Check Out Where GMA Weekend Window Has Been


"There's actually more coast line on Lake Powell than there is on the entire West Coast of the United States because it's so long and narrow and has all these fingers and canyons stretching off of it," said Kevin Schneider, a park ranger with Glen Canyon National Recreation Area.

The surrounding canyons help make Lake Powell so special.

"The finger canyons of Lake Powell are often called slot canyons," Schneider said. "They're wonderful places to explore because they're incredibly intimate experiences. You get into these narrow red rock canyons, and you really have a sense of closeness with the park and resources here."

"It's got everything," Ward said of the lake. "It's got the narrow canyon where your boat barely fits through the crack. It's got the high walls where you may be in the canyon that may be 20 feet wide, but the walls are 500 feet high. It's a quiet that most people have never heard before."

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June 18, 2006

This Sunday, "Good Morning America's" Weekend Window visited Newport, R.I. One of America's oldest cities, founded in 1639, Newport offers a diverse community of fisherman, yachtsman and summer visitors. Among Newport's greatest attractions are the old American mansions, where turn-of-the-century New Yorkers would spend their summers. Architecturally exquisite, these mansions are referred to as America's castles. One notable mansion, "The Breakers," built between 1892 and 1895, once was occupied by the Vanderbilt family, and is now open for public viewing. The old and the new live in harmony in Newport, with many restaurants, stores and attractions to also visit.

To watch the video of Weekend Window's visit, click here.

For more information on Newport, R.I., click here.

June 11, 2006

For a whale of a trip, nature enthusiasts must add the San Juan Islands, a group of small islands off the coast of the Washington state, to their must-vacation list.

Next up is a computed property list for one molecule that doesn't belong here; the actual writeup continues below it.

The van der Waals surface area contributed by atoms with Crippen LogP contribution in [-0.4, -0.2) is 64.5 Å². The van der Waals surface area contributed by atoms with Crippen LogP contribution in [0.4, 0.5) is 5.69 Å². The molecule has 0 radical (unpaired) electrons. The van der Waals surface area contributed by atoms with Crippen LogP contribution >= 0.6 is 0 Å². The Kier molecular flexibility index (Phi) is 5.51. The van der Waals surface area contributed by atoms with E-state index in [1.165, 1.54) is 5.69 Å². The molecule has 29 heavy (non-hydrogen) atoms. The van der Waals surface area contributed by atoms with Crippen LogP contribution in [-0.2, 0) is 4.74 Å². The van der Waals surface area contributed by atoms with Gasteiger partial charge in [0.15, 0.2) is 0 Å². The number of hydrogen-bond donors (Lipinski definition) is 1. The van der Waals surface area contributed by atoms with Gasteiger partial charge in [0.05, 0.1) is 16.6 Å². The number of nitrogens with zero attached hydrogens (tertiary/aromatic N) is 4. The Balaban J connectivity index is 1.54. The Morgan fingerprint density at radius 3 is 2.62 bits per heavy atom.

You don't even have to leave dry land to see whales. At Lime Kiln State Park on San Juan Island, from May and through September, the whales come so close to the shore that even landlubbers can enjoy a great view.

"We've determined over the years that about one-third of the time these killer whales will pass by within five feet of the kelp, which means right next to the rocks," said Dr. Robert Otis, a professor of psychology at Ripon College in Wisconsin who studies orcas in the summertime.

But most visitors want to get even closer to the whales by taking a whale-watching tour.

"If you're coming out here for the first time, one of the commercial whale-watch boats is the experience of a lifetime," said Capt. Brian Calvert, former port commissioner of Friday Harbor, the main gateway for travel in the San Juan Islands.

"All of a sudden, whales will pop up out of nowhere," he added. "It's just a once-in-a-lifetime experience."

And there are lots of whales to see in the San Juan Islands, according to Capt. Dan Wilk of Orcas Island Eclipse Charters, which gives whale-watching tours that leave from Orcas Island.

"There are 89 whales total in all, 3 pods, that live in our area here," Wilk said.

The San Juan Islands are about more than just whales. They're about porpoises, too.

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